October 29, 2012
I was having one of those moments of modern life disconnect. I looked down and saw on the weather map the massive nasty-looking swirl headed this way. I looked up and saw the gentle flickering of the leaves on the maple tree out back.
It was a strange feeling, sitting in the quiet while gazing at the likely path of destruction and power outage misery Hurricane Sandy will follow over the next few days. But for all the anxiety that brought, it was better to know than not. Everyone on the East Coast has had three whole days to buy batteries and toilet paper.
Probably some people near the ocean who were told to evacuate will say that it wasn’t necessary and will complain about the imprecision of the computer models that drove those decisions. Truth is, though, the science of weather forecasting has become remarkably precise.
As Nate Silver pointed out in the New York Times last month, weather forecasters have become the wizards of the prediction business, far more accurate than political pundits or economic analysts. In his piece, titled “The Weatherman Is Not a Moron,” Silver writes:
“Perhaps the most impressive gains have been in hurricane forecasting. Just 25 years ago, when the National Hurricane Center tried to predict where a hurricane would hit three days in advance of landfall, it missed by an average of 350 miles. If Hurricane Isaac, which made its unpredictable path through the Gulf of Mexico last month, had occurred in the late 1980s, the center might have projected landfall anywhere from Houston to Tallahassee, canceling untold thousands of business deals, flights and picnics in between — and damaging its reputation when the hurricane zeroed in hundreds of miles away. Now the average miss is only about 100 miles.”
A numbers game
So why the dramatic improvement? It comes down to numbers, basically the number of calculations today’s supercomputers are able to do. Take, for instance, a huge computer operation that came online in Wyoming a few weeks ago for the National Center for Atmospheric Research (NCAR). It’s called Yellowstone and it can run an astounding 1.5 quadrillion calculations per second.
Put another way, Yellowstone can finish in nine minutes a short-term weather forecast that would have taken its predecessor three hours to complete. It will be able to significantly narrow the focus of it analysis to a smaller geographical area, taking the typical 60-square-mile unit used in this kind of computer modeling and shrinking it down to seven square miles. That’s like cranking up the magnification of a microscope, providing a level of data detail that makes more precise prediction possible.
Here, according to NCAR, is what it will mean in tracking tornadoes and violent thunderstorms:
“Scientists will be able to simulate these small but dangerous systems in remarkable detail, zooming in on the movement of winds, raindrops, and other features at different points and times within an individual storm. By learning more about the structure and evolution of severe weather, researchers will be able to help forecasters deliver more accurate and specific predictions, such as which locations within a county are most likely to experience a tornado within the next hour.”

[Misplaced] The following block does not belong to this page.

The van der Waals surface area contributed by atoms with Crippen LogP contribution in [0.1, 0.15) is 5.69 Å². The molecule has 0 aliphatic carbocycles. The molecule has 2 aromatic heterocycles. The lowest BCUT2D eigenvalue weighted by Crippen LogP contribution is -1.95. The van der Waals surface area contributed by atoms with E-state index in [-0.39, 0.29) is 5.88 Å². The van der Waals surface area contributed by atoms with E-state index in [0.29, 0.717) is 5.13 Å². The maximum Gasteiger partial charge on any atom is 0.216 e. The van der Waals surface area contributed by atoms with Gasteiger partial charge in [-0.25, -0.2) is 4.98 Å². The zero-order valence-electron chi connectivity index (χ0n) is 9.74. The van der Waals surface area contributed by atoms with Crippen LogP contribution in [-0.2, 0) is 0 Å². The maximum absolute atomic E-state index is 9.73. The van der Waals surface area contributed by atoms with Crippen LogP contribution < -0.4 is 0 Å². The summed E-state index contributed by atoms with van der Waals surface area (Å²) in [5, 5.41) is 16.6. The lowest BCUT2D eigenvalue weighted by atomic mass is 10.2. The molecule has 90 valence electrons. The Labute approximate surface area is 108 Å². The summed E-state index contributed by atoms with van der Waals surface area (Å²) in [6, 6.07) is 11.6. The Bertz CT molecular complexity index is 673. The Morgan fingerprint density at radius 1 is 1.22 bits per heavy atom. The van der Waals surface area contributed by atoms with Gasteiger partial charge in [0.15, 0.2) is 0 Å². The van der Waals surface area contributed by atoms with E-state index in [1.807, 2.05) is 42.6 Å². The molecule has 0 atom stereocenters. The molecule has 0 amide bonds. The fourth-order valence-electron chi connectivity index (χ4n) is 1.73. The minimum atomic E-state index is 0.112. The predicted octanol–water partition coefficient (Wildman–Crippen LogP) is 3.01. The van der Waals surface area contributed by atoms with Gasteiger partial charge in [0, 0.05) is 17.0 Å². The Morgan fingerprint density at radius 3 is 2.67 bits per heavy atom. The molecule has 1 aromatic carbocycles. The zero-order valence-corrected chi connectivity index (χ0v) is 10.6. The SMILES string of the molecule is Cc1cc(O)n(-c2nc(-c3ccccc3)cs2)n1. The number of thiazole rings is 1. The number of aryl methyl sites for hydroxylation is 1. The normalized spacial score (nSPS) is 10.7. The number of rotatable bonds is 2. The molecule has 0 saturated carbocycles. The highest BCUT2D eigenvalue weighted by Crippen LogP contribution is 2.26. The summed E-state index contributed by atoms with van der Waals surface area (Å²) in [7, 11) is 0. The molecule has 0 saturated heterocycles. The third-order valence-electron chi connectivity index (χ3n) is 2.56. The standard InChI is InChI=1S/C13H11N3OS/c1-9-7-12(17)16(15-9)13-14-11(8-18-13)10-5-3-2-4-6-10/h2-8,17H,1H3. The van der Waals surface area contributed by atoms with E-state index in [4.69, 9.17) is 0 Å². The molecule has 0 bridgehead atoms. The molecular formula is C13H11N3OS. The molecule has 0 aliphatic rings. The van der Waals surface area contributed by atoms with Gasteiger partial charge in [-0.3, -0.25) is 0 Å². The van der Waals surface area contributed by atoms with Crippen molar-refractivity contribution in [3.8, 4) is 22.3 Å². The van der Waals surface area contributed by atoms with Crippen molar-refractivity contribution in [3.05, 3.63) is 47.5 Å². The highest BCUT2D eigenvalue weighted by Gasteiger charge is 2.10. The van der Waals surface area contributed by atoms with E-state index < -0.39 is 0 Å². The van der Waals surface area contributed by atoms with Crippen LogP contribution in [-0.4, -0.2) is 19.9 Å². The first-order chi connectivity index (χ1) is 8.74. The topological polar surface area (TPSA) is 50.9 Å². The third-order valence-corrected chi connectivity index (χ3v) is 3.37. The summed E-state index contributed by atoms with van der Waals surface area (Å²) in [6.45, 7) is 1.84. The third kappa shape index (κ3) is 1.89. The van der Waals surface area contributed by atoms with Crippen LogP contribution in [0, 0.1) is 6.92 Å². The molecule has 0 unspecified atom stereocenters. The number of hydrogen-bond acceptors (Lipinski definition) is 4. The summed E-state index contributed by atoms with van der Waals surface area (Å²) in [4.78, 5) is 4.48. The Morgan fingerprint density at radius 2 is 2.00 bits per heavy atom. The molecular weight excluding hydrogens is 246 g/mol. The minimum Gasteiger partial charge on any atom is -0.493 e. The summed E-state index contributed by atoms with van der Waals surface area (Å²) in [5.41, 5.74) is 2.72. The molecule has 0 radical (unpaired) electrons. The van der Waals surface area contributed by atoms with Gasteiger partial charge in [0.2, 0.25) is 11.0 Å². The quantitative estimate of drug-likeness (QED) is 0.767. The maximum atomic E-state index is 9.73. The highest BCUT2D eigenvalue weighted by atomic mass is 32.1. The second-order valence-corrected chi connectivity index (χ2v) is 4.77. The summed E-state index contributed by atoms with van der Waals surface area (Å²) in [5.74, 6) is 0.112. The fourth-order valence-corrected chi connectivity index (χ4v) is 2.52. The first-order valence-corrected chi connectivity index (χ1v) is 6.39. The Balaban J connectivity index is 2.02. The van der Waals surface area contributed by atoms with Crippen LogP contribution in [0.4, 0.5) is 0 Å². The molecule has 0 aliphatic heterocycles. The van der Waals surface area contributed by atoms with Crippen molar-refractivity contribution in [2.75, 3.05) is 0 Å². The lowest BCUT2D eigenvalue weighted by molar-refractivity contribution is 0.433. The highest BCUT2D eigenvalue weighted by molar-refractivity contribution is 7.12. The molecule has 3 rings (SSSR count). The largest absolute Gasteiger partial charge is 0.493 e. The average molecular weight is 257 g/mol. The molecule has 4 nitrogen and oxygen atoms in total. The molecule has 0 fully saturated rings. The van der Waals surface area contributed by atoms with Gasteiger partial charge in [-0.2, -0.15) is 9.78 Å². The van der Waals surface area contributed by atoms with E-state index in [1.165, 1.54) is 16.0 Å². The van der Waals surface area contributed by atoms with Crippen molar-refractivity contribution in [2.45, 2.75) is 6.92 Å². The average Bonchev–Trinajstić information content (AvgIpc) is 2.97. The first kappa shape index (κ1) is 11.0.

Breaking it down
When a supercomputer models weather, it uses millions of numbers that represent such factors as temperature, barometric pressure, wind, etc., and analyzes them through a grid system in many vertical levels, starting at the Earth’s surface and rising all the way up to the stratosphere. The more data points it can process at one time, the more accurately it can gauge how those elements interact and shape weather patterns and movement.
But Nate Silver contends that one of the things that make weather scientists better predictors than their counterparts in other fields is their recognition that neither they nor their numbers are perfect. Not only have they learned to use their personal knowledge of weather patterns to adapt to some of the limitations of computer modeling–it isn’t very good at seeing the big picture or recognizing old patterns if they’ve been even slightly manipulated–but they also have become more willing to publicly acknowledge the uncertainty of their forecasts.
The National Hurricane Center, for instance, no longer shows a single line to represent the expected track of a storm. Now it provides charts displaying a widening swath of color indicating areas at greatest risk, a symbol that’s become known as “the cone of chaos.”
By accepting the flaws in their knowledge, says Silver, weather researchers now understand that “even the most sophisticated computers, combing through seemingly limitless data, are painfully ill equipped to predict something as dynamic as weather all by themselves.”
Meanwhile, back here in the cone of chaos, it’s time to start practicing reading by flashlight.
Here are other recent developments related to technology and extreme weather:
- What we don’t need to hear: Due to mismanagement and lack of financing, the U.S. is likely to have a gap in satellite coverage in the near future, meaning it would be without one of the key tools it uses in tracking the path of storms.
- Things that go bump in the night: New smart radar systems on airplanes will make it easier for pilots to locate and avoid violent thunderstorms.
- Definitely not a place to get stuck:China has started trial runs of the world’s first high-speed, high-altitude railway line built to withstand temperatures as low as 40 below zero.
Video bonus: Here’s the latest from the Weather Channel on the track of Hurricane Sandy.
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